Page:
Zero coupon convertible notes the previously issued

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Zero-Coupon Convertible Notes The previously issued $5.4 billion zero-coupon convertible notes due 2021, which resulted in gross proceeds of approximately $3 billion, were redeemable at the option of the holders on May 15th in each of the years 2004, 2006, 2011, and 2016. On May 15, 2004, $3,292 million of principal amount of the notes ($1,984 million after unamortized discount) were redeemed. On May 15, 2006, we redeemed the remaining $1,375 million accreted principal of the remaining outstanding zero-coupon convertible principal. The total payment on the date of redemption was $1,377 million. en Verizon issued its zero-coupon convertible notes in May 2001, they had a maturity value of .4 billion and were slated to mature in 2021. No interest is paid in the interim. The notes sold for billion. The difference between the $3 billion sales proceeds and the $5.4 billion maturity value represents Verizon's interest costs, which is the return to the investor. The effective cost of the debt - the interest rate that equates the issue price and maturity value, or approximately 3%. Cash 10,OOO,(lOO LTD 10,000,000 Cash 10,000,000 I LTD I 10,000,000 Cash 8,640,999 LTD 8,640,999 Cash 8,640,999 I LTD I 8,640,999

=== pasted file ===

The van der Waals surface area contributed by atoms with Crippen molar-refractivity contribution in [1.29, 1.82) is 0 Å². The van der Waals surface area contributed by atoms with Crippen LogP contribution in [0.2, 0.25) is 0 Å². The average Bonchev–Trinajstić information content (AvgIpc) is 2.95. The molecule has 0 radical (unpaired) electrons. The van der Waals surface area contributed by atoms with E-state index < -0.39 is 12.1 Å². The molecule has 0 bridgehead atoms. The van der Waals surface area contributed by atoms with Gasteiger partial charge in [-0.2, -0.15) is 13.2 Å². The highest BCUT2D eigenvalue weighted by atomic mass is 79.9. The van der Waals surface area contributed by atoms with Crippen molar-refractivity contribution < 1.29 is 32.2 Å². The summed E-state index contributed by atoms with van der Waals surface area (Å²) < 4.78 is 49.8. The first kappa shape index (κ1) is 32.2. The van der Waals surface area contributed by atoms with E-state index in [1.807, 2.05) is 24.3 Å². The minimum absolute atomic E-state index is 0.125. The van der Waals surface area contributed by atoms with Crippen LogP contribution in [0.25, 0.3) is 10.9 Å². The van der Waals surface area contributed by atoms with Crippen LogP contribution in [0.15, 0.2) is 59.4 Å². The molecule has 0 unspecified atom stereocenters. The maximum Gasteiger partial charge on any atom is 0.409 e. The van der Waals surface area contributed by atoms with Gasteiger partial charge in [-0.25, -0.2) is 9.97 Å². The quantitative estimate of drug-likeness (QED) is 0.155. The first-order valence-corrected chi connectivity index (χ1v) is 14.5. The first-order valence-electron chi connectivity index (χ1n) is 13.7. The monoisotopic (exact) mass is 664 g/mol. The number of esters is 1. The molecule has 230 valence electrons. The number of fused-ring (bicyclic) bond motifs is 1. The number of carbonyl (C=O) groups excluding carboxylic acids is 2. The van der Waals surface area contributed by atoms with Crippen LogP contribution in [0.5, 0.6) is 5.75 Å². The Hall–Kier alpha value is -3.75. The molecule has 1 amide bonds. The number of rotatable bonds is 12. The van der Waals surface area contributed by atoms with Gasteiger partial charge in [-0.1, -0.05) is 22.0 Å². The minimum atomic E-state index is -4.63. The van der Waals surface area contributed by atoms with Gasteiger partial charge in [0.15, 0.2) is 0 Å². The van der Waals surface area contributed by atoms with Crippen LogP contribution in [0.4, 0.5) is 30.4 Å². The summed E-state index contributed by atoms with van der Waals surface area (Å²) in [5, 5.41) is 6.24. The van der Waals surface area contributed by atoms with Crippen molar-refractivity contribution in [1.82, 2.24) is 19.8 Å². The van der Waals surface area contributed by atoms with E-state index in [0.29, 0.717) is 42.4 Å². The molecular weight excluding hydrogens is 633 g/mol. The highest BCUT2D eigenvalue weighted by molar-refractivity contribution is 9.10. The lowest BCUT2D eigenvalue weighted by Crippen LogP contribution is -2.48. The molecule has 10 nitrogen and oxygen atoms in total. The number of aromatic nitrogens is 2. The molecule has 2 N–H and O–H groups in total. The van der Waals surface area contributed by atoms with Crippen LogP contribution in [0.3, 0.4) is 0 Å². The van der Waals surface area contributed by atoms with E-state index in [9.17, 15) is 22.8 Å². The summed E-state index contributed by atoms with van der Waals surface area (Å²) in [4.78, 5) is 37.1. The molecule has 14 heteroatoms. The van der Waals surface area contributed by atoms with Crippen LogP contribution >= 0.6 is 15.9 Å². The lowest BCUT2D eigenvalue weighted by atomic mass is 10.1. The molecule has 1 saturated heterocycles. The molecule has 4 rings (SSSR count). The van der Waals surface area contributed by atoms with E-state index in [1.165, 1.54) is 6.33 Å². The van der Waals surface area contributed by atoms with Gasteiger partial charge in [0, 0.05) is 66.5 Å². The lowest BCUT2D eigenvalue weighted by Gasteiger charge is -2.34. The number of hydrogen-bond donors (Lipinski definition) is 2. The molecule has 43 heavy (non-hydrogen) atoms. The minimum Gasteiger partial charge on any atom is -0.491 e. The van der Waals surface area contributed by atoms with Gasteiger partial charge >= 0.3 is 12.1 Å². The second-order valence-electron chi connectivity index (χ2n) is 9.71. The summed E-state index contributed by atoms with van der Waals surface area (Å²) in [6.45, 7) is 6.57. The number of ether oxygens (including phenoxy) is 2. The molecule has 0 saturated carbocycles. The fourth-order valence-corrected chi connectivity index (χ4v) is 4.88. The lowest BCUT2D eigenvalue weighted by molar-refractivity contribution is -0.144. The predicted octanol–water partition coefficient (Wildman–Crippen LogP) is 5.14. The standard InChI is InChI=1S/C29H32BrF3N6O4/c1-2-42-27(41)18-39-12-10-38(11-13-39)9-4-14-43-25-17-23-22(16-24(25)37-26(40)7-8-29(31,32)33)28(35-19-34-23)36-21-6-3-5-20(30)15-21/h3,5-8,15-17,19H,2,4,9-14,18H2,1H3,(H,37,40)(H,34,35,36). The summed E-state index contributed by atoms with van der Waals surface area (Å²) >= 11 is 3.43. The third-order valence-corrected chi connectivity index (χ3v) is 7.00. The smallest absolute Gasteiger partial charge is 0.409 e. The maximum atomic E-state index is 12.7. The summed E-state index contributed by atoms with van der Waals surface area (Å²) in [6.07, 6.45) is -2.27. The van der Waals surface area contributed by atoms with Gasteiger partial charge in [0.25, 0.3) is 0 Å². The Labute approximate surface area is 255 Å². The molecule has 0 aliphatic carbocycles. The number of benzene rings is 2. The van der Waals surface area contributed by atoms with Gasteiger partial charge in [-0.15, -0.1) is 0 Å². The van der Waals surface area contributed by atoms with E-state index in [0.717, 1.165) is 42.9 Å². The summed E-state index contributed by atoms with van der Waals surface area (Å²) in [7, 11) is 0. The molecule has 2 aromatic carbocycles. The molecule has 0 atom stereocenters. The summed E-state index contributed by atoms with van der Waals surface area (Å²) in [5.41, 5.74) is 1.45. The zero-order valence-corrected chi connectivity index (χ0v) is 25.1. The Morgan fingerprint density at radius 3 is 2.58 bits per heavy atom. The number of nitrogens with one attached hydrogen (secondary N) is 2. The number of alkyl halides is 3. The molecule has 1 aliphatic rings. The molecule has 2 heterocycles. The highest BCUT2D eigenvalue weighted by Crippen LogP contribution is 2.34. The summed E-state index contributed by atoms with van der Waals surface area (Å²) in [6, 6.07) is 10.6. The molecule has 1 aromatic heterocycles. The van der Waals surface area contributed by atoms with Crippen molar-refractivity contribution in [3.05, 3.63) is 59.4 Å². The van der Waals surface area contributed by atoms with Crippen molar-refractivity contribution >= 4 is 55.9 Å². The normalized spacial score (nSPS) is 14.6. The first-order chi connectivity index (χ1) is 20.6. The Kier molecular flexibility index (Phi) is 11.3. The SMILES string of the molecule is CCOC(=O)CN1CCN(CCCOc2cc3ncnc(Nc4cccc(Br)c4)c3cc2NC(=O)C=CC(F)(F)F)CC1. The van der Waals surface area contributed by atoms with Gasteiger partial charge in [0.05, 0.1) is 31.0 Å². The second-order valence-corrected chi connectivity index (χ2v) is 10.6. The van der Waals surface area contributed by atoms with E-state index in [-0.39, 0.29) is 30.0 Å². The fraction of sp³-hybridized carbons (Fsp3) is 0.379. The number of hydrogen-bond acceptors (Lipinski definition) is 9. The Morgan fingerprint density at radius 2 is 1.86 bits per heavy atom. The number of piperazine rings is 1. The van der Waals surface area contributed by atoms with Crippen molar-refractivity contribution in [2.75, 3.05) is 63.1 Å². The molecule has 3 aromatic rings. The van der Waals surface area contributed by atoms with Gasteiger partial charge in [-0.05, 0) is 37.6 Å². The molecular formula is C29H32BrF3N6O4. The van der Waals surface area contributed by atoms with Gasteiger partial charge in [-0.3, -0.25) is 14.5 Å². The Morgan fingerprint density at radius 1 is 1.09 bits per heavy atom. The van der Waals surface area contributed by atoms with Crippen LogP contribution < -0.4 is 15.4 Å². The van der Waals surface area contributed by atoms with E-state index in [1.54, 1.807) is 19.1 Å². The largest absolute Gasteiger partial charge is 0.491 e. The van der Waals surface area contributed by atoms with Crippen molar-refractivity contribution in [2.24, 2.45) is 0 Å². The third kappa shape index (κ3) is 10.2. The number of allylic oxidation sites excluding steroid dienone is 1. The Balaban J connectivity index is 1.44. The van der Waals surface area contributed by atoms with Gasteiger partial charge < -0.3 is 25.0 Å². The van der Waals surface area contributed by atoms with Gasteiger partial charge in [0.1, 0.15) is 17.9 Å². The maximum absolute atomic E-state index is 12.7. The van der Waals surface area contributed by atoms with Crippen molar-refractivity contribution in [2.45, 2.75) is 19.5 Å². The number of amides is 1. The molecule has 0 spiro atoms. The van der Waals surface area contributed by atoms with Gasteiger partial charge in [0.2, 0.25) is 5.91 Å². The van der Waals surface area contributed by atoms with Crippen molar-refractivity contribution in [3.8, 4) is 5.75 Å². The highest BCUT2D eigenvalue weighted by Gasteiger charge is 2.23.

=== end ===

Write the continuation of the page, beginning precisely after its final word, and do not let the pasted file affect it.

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over the life of the bond is called amortization. The next section shows how discount amortiza- tion results in additional interest expense in the income statement. This amortization causes effective interest expense to be greater than the periodic cash interest payments. 7-17 Module 7 I Liability Recognition and Nonowner Financing Premium Bonds When a bond is sold at a premium, the cash proceeds and net bond liability are recorded at amount of the proceeds received (not the face amount of the bond). Again, using the facts abo from our premium bond illustration, the financial statement effects follow: Balance Sheet Income Statement Transaction Cash Asset + Noncash = Assets it Contrib. Earned + Capital + Capital . "'- Rev- Expen· Net enues - ses = Income Liabil- ities = Cash 11.635,129 LTD 11,635,129 Cash 11,635,1291 LTD 111,635,129 Issue bonds +$11 ,635,129 at premium Cash for cash +$11,635,129 = Long-Term Debt The bond liability reported on the balance sheet, again, consists of two parts: Calculator N=6 INr=2 PMT = 9,000 FV = 600,000 !PV = 583,195.71 Bonds payable, face. , . , , , , .. Add bond premium . , .. , , . , . Bonds payable, net ... , .. , .. $10,000,000 1,635,129 $11,635,129 The $10 million must be repaid at maturity, and the premium amortized to zero over the life of bond. The premium represents a benefit, which reduces interest expense on the income statem Effects of Discount and Premium Amortization For bonds issued at par, interest expense reported on the income statement equals the cash inre- est payment. However, for bonds issued at a discount or premium, interest expense reported the income statement also includes any amortization of the bond discount or premium as follo Cash interest paid + Amortization of discount Interest expense or Cash interest paid Amortization of premium Interest expense Specifically, periodic amortization of a discount is added to the cash interest paid to get inte expense. Amortization of the discount reflects the additional cost the issuer incurs from iss - the bonds at a discount. Over the bond's life, the discount is transferred from the balance s
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